The key economic planning body, the National Development and Reform Commission (NDRC), made the threat more explicit a week later, distributing a bulletin quoting an unnamed official in a scripted Q&A. “Will rare earths become China’s counter-weapon against the US’s unwarranted suppression? What I can tell you is that if anyone wants to use products made from rare earth to curb the development of China, then the people of the revolutionary soviet base and the whole Chinese people will not be happy.”[^4] In other words, if the United States was going to ban the export to China of technology that used Chinese rare earth products, then the United States could not expect China to continue supplying them.
Table 2: Rare earth production by region ('000 tonnes), 2010-2018
The People’s Daily editorialised that the United States should not underestimate China’s ability to fight the rare earth trade war saying, “don’t say we didn’t warn you”. The nationalist daily, Global Times, explained that “those familiar with Chinese diplomatic language know the weight of this phrase”. It was used by the People’s Daily ahead of China’s 1962 war with India and before its 1979 war with Vietnam.[^5]
But, as is often the case in China, the threats were vague and qualified. The foreign ministry’s spokesman Lu Kang said Xi Jinping’s visit to the permanent magnet factory was routine. “Inspection by China’s state leaders to relevant industries is very normal. Please do not read too much into it,” he said.[^6]
The NDRC did not follow up with any specific threats. The trade conflict was not mentioned at an NDRC conference on rare earths a week later. An official there canvassed the introduction of export controls, but the focus was on curbing illegal rare earth operations and environmental quality control, rather than gaining an edge over the United States.
However, China is holding its options open. When, in late July 2019, the United States announced it would impose 10 per cent tariffs on all remaining Chinese imports, the Rare Earths Association released a statement declaring that the industry would “unswervingly” support China’s counter-measures against the United States and was fully aware of the implications of exporting rare earth products.
Figure 1 (left): Rare earth exports (tonnes), 2018-2019
Figure 2 (right): Rare earth imports (tonnes), 2018-2019
There was similar ambiguity the last time China was tempted to use its economic power in the rare earths market. It is widely accepted that China imposed an embargo on rare earth exports to Japan in the middle of a heated dispute over the sovereignty of disputed islands in September 2010. Japan’s industry minister Akihiro Ohata reported he had heard from trading firms that Chinese exports of rare earths had been halted.[^7] China’s premier Wen Jiabao emphatically denied any official embargo with commerce minister Chen Deming telling a sceptical media that trading companies may have independently chosen to suspend exports to Japan. However, the idea of an embargo took hold, with New York Times columnist Paul Krugman declaring “the incident shows a Chinese government that is dangerously trigger-happy, willing to wage economic warfare on the slightest provocation”.[^8]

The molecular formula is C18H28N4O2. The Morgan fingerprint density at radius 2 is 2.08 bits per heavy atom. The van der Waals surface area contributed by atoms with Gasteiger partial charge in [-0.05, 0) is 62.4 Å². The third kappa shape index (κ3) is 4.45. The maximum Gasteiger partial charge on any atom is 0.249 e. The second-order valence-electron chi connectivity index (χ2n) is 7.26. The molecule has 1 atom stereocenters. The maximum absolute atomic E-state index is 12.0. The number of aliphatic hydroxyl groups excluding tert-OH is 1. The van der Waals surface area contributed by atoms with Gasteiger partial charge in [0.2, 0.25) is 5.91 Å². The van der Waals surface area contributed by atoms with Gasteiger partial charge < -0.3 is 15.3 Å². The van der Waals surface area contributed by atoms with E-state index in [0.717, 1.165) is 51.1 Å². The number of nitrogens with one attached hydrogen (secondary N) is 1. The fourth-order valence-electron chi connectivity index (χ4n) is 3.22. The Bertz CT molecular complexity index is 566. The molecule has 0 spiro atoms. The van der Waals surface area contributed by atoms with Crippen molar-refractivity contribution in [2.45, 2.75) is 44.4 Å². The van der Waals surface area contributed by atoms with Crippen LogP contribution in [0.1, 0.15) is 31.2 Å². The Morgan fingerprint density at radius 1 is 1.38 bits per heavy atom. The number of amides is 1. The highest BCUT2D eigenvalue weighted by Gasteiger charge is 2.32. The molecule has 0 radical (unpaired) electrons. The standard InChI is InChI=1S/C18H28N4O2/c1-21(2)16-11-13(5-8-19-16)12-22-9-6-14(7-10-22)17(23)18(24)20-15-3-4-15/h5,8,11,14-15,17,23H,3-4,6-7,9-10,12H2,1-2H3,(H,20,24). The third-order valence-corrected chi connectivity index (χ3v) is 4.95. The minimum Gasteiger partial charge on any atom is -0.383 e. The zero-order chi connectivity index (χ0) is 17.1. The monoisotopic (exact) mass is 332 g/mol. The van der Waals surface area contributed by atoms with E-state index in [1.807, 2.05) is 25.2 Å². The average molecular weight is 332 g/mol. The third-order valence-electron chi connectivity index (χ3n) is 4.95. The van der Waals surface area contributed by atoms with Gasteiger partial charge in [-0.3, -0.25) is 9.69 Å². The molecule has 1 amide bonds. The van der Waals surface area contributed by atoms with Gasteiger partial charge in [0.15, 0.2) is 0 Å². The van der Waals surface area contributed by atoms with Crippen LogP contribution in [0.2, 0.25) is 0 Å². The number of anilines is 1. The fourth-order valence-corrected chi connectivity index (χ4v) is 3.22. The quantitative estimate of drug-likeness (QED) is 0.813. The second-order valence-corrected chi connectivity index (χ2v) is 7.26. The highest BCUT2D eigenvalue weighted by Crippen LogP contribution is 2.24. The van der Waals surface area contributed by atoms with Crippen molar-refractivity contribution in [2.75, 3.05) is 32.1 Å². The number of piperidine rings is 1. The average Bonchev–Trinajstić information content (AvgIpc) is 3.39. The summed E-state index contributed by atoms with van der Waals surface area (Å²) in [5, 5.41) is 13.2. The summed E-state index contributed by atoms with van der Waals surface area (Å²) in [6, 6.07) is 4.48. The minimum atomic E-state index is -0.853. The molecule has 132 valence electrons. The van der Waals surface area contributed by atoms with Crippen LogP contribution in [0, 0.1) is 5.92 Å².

The US government was more equivocal. Secretary of State Hillary Clinton commented: “The Chinese claim that they did not in any way interfere with the delivery and the continuing exporting of rare earth minerals. Whether or not their motivation was as they describe it or as the Japanese fear it, the fact is they control the vast majority of the supply. That’s not healthy. So, in effect, the Chinese action was a wake-up call to the rest of the world. Now you see Japan and Vietnam cooperating; you see Australia moving forward; the United States is looking at our potential deposits. I think that’s a good outcome of what may have been an inadvertent effort to send a message to Japan.”[^9]
An analysis of shipments through the four main Japanese ports in September, October and November of that year shows the flow of rare earths was volatile — shipments of cerium compounds soared through Osaka in September but plunged in Yokohama. Although shipments overall were lower in October than in September, there was an increase for about a fifth of the various rare earth lines that China sells to Japan.[^10]
Figure 3: Japan's rare earth imports during the 2010 'embargo'
Although this may seem like a historical detail, the pattern of the 2010 incident may be a guide to future action by China. There may be no overt ban on shipments of rare earth related products to the United States, but importers may find they become less reliable and take longer, particularly if there are specialised products with narrow uses in defence related applications.
In a similar manner, Australian coal exporters have been frustrated by delays in landing at China’s ports since February 2019. While there have been official Chinese denials of any politically motivated bans, many in the coal industry believe the purchases of Australian coal were deliberately slowed as an expression of Chinese disappointment with Australia’s stance on a range of bilateral issues.
There are other cases of China deploying informal trade restrictions as an arm of foreign policy. Chinese imports of Norwegian salmon collapsed in 2011 following the award of the Nobel Peace Prize to a Chinese dissident in 2010, while tourism to South Korea plunged following the sighting of US missiles near the North Korean border. Philippine banana and pineapple exports to China were also targeted in the wake of a United Nations Law of the Sea ruling in the Philippines favour in 2016.
Chinese shipments of rare earths to Europe and the United States also slowed in September, October and November of 2010. Some saw political motive in this — was the United States being punished for launching an action in the World Trade Organization (WTO) against China’s imposition of increasingly tight export quotas and steep export tariffs on rare earths?[^11]